mattm mattm is offline
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Terry also gives a good explaination in http://www.totalimmersion.net/forum/showthread.php?t=80
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  #7  
Old 03-07-2009
wavedancer wavedancer is offline
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wavedancer
Default "Over the falls"

I have been practicing TI swimming for the last year and feel that my balance and focus in the water have greatly improved. I have occasionally been able to get my SPL down to 15 on slow drill-like swimming, usually 19-21 on whole stroke. I am still reeeeally slow...averaging 1:27/50 yds.

I have just started focusing on EVF to see if I can move through the water with more propulsion. The posts in this thread and the link to the previous thread were very helpful. Last night I did progressive drills with Fist Gloves, changing focus every 50-100 yds. I took the gloves off for a 300 yd swim and changed focus every 50 yds: mail slot entry, wide tracks, driving high hip down, 2 beat kick, EVF.

I started to feel some whole body connection that culminated in a few strokes where I actually felt my vertical forearm providing the bracing point for my spearing arm and body rotation/ 2BK to propel me forward. It was a brief Aha! moment where everything clicked. The best way I can describe the feeling is like going over the top of a waterfall. My vertical forearm was braced "over the edge" and the force of the river (body rotation/2BK) carried me over the edge. I also felt that I was going a little deeper into the water, so it may have been that I let go of my head a little more, too. (Not a focal point that I had been using consciously).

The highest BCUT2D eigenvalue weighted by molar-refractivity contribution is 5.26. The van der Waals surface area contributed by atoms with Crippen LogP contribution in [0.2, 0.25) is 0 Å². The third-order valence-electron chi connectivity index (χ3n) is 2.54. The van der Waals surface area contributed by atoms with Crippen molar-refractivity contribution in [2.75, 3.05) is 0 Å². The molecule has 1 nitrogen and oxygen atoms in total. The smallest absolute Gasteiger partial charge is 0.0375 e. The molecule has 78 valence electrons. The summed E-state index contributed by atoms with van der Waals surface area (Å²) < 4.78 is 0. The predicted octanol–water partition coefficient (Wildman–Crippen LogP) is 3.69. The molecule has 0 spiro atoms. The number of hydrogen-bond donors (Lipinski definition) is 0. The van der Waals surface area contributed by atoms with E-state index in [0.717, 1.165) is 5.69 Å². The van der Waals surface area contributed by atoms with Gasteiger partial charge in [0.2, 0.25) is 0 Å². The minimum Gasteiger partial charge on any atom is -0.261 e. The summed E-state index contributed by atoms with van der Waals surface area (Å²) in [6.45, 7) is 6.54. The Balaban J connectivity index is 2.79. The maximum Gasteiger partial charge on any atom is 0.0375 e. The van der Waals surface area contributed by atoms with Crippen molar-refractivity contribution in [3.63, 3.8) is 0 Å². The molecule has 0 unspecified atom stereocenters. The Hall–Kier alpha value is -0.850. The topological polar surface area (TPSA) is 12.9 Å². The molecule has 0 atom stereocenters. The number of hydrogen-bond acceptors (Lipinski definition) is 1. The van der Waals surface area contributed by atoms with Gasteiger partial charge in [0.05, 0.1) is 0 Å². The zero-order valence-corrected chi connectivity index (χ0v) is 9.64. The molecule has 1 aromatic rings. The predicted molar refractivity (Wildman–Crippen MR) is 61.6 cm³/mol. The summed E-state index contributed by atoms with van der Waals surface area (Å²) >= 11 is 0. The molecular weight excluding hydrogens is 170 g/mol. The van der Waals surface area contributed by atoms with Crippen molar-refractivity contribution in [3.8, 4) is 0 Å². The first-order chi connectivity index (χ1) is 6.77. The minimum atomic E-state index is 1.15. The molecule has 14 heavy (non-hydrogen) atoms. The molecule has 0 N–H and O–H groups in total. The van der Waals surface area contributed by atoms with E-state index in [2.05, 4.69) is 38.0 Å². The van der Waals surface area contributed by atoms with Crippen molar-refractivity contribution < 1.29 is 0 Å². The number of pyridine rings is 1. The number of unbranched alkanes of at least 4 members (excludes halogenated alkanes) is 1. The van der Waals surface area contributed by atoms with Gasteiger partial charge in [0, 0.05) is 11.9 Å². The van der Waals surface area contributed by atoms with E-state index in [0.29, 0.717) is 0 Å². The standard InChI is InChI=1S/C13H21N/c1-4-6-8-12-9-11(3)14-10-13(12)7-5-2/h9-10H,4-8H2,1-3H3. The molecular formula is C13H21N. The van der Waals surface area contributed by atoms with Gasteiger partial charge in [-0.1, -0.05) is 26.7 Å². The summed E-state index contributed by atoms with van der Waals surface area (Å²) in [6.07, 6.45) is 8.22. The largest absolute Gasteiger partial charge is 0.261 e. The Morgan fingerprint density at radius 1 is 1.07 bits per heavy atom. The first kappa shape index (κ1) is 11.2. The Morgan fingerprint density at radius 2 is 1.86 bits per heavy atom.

Like I said, the sensation only lasted for a few strokes, but I believe that if you have experienced something once, it is in muscle memory and I will eventually be able to access it again.

Thanks to everyone for sharing your experiences, coaching tips. I learn so much from all of you!

Linda
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  #8  
Old 03-07-2009
AWP AWP is offline
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AWP
Default Mo better times

Wavedancer

I had the same 'urges' after my first year of practicing TI swimming and found that after many a practice solely focusing on "eliminating" skills (ie. being as tall as I could, quiet legs, quiet entry, smooth rotation to air etc.) that when I began to time myself again my times improved dramatically.
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  #9  
Old 03-14-2009
pinda pinda is offline
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I have recently tried EVF, you know its working when you feel as though your body is being pulled past your hand. I was so amazed.
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  #10  
Old 03-14-2009
Jamwhite Jamwhite is offline
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May I suggest an alternative approach?

Put on fist gloves and do underswitch for an hour with a focus to glide as far as you can each underswitch. (Gliding in underswitch with fist gloves is not easy at all.)

It is very common for people to work on doing something like EVF for months, when a few hours of correct drilling will get you there effortlessly.